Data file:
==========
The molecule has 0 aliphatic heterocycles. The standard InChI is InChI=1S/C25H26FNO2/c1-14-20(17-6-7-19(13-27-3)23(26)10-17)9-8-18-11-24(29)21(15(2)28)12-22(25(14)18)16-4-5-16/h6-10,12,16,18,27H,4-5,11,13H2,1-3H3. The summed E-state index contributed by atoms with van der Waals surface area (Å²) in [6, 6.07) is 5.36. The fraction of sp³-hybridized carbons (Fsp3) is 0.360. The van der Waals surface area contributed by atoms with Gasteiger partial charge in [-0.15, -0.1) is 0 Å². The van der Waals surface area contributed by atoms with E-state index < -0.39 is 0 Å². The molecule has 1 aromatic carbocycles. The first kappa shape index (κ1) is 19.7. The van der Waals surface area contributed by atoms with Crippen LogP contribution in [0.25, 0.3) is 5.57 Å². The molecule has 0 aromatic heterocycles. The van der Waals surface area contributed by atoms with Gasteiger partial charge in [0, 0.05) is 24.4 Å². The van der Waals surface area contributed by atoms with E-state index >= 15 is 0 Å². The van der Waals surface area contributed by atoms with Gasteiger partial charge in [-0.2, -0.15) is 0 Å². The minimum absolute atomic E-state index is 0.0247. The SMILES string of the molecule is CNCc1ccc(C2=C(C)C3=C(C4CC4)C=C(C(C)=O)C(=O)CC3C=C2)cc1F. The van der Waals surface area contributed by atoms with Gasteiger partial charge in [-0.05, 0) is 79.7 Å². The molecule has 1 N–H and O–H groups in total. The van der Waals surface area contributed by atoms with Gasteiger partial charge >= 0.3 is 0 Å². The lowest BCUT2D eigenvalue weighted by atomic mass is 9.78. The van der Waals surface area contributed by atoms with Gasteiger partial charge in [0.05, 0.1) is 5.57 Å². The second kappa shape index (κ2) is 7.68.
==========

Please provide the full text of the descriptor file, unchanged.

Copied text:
The molecule has 0 aliphatic heterocycles. The standard InChI is InChI=1S/C25H26FNO2/c1-14-20(17-6-7-19(13-27-3)23(26)10-17)9-8-18-11-24(29)21(15(2)28)12-22(25(14)18)16-4-5-16/h6-10,12,16,18,27H,4-5,11,13H2,1-3H3. The summed E-state index contributed by atoms with van der Waals surface area (Å²) in [6, 6.07) is 5.36. The fraction of sp³-hybridized carbons (Fsp3) is 0.360. The van der Waals surface area contributed by atoms with Gasteiger partial charge in [-0.15, -0.1) is 0 Å². The van der Waals surface area contributed by atoms with E-state index < -0.39 is 0 Å². The molecule has 1 aromatic carbocycles. The first kappa shape index (κ1) is 19.7. The van der Waals surface area contributed by atoms with Crippen LogP contribution in [0.25, 0.3) is 5.57 Å². The molecule has 0 aromatic heterocycles. The van der Waals surface area contributed by atoms with Gasteiger partial charge in [0, 0.05) is 24.4 Å². The van der Waals surface area contributed by atoms with E-state index >= 15 is 0 Å². The van der Waals surface area contributed by atoms with Gasteiger partial charge in [-0.2, -0.15) is 0 Å². The minimum absolute atomic E-state index is 0.0247. The SMILES string of the molecule is CNCc1ccc(C2=C(C)C3=C(C4CC4)C=C(C(C)=O)C(=O)CC3C=C2)cc1F. The van der Waals surface area contributed by atoms with Gasteiger partial charge in [-0.05, 0) is 79.7 Å². The molecule has 1 N–H and O–H groups in total. The van der Waals surface area contributed by atoms with Gasteiger partial charge >= 0.3 is 0 Å². The lowest BCUT2D eigenvalue weighted by atomic mass is 9.78. The van der Waals surface area contributed by atoms with Gasteiger partial charge in [0.05, 0.1) is 5.57 Å². The second kappa shape index (κ2) is 7.68.